Primal Madness of the Ego

Creator of the Creator by Luis Ricardo- 2008 creative commons
Creator of the Creator by Luis Ricardo- 2008, Mexico, gifted to the creative commons.

Last night I dreamed of a primal madness in humanity.

When I awoke, I understood that this primal madness is caused by a fundamental split within the human psyche. We are split; we are broken in two. It is a deep chasm within, a fallen state.

Human psychic life is shaped by splitting, and hence, a longing for integration drives us. We are driven toward union, and the vicissitudes of this drive can drive us mad.

It is a madness because, from the standpoint of the ego, it is a desire that can never be fulfilled. For as long as the ego experiences itself as a particular individual it will never find the ultimate union it seeks.

The ego knows the world through differentiation.  “I” know myself by defining what is “not I”. The ego exists in a world of division between “I” and “not I”. This state of division is dialectically opposed to a deeper impulse which seeks union.

This is the madness in us all: we have two contradictory desires, one for independence and one for union. The ego desires independence: to define itself as “I” by differentiating from that which is “not I”.  The souls desires union.

Paradoxically, this madness is only madness when viewed from the perspective of the ego– with all of its “I” vs. “not I” divisions. When viewed from the Self, it is simply the primal pulsation of differentiation and realization.

The desire for union is a drive that moves in a circular fashion, like the Uroboros, the serpent biting its own tail. The drive urges us upward, onward, outward to individuation and transcendence, until we become capable of true union through self-realization and immanence. It is only then that we may come to know the eternal truth of the Self.



3 thoughts on “Primal Madness of the Ego

  1. I keep posting to your blog not because I think I have it all worked out (I don’t), but because these topics you are limning on are very exciting and topical for me. I’ve spent most of my journey conversing with dead authors and writers, and am now very appreciative of having an opportunity of speaking with a living person as aware as you are. When I was a kid, like many little boys, I wanted to have the powers of Superman, be Superman. And for many years as an adult I longed to wake up one day and discover that I was the second coming of Jesus or the Buddha, or some such great person to compensate for who I thought I really was. It has taken a long time to get to this time now when I can accept that just being David is good enough. Others too, but Carl Jung has helped me get to this place.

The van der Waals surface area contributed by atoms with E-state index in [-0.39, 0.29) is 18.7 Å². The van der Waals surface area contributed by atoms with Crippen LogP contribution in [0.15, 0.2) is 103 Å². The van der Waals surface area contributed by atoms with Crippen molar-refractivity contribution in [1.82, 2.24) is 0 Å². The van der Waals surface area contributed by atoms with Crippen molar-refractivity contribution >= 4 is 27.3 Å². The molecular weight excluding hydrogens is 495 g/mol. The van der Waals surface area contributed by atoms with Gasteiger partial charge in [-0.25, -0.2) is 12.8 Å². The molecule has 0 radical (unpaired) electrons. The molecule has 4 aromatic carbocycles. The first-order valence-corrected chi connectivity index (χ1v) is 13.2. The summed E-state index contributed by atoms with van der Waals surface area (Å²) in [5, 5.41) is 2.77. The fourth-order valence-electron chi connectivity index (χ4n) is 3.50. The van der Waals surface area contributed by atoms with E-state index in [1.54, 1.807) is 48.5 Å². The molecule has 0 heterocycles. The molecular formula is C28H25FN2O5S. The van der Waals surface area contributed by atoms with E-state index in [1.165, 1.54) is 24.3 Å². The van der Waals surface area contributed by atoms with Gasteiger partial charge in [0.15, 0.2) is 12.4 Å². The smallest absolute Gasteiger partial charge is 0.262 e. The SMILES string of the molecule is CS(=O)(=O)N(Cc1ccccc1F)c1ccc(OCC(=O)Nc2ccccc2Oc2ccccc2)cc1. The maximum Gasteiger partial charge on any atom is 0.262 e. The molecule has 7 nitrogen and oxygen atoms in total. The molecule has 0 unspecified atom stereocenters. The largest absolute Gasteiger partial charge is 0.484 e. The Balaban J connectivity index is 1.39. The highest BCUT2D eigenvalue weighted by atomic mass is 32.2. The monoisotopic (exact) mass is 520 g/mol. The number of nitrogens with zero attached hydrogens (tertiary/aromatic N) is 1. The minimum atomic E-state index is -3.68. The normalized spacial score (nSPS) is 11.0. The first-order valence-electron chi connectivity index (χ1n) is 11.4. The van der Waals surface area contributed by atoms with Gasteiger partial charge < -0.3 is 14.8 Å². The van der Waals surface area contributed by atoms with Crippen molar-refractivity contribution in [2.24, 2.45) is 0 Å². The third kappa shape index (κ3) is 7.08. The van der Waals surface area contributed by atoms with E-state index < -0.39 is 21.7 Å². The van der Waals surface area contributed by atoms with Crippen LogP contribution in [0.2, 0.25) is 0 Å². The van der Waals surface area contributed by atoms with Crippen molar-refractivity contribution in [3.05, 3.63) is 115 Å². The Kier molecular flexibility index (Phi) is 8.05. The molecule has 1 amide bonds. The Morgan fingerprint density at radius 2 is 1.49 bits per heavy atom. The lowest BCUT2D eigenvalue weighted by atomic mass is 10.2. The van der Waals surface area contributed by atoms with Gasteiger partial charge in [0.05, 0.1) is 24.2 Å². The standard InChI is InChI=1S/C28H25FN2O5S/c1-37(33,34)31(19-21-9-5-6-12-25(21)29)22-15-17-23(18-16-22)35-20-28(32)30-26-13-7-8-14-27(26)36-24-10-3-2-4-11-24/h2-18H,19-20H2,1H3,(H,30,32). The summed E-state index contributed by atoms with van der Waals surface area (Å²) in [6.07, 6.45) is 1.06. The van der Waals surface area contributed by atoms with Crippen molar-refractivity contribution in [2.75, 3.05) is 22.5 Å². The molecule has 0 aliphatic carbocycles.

A great many of us if not most of us grow into adulthood thinking we are no more than our shadow-egos, and run away from ourselves because we don’t like who we perceive ourselves to be. Getting away from ourselves or getting away from the lack we perceive ourselves to be is to me our “primal madness” until we come in contact with some teaching, community, or individual who (along with our inner selves) can help us to start peeling away those erroneous identities to see ourselves for who we truely are do we begin to accept and embrace ourselves as individuated issues of the one divine being.

    May the spirit of the divine being continue to be with you and be with us all.

    1. David,

      What a joy it is to be in that space where you can accept that just being David is good enough. I would venture to say that it is not just good enough but quite profound to be ‘just you’— to be a human being. One of the more subtle ideas I try to impart on this blog is the profound nature of being human. Here we are, in the vastness of space and time, with this very personal and profound experience of human awareness. That is, each of us hold the potential to be aware, to self-reflect. As the Buddhists say we can turn the mind toward the mind. And when we do, we hold the potential to discover the unfathomable depths of being, which Jung called the Self. When speaking of the Self Jung said:

      “It is a figure comparable to Hiranyagarbha, Purusha, Atman, and the mystic Buddha. For this reason I have elected to call it the “self,” by which I understand a psychic totality and at the same time a centre, neither of which coincides with the ego but includes it, just as a larger circle encloses a smaller one.” (CW 91)

      We can see from this quote that sometimes the ‘figures of the self’ correspond to divine images. One of the key components of Jung’s work is that we are not to identify with these divine figures. I might further add that the beauty and even grandeur of these images of self is not to be taken literally or to be used as a compensation for our own sense of fragility. In fact, to perceive the reality or the truth of the Self directly can be quite humbling as that truth always exists in and encompasses a dialectical tension between the glory of being and the fragility and finitude of our lives. We can become more and more sensitive to both the eternal and the fleeting and very mortal aspects of our selves. And, as you commented, we can become more at-one with ourselves just as we are without needing to identify with being either grand or completely finite. Can we hold the paradox of being ordinary mortals and the Self in all its grandeur both? I see this as the soul’s path and the heart of what I am now calling “archetypal dialectics.”

      1. Thank you, Jenna. As I’ve said before and will probably say many more times: I am very fortunate to have discovered your blog. And more importantly and significantly: your light. 🙂


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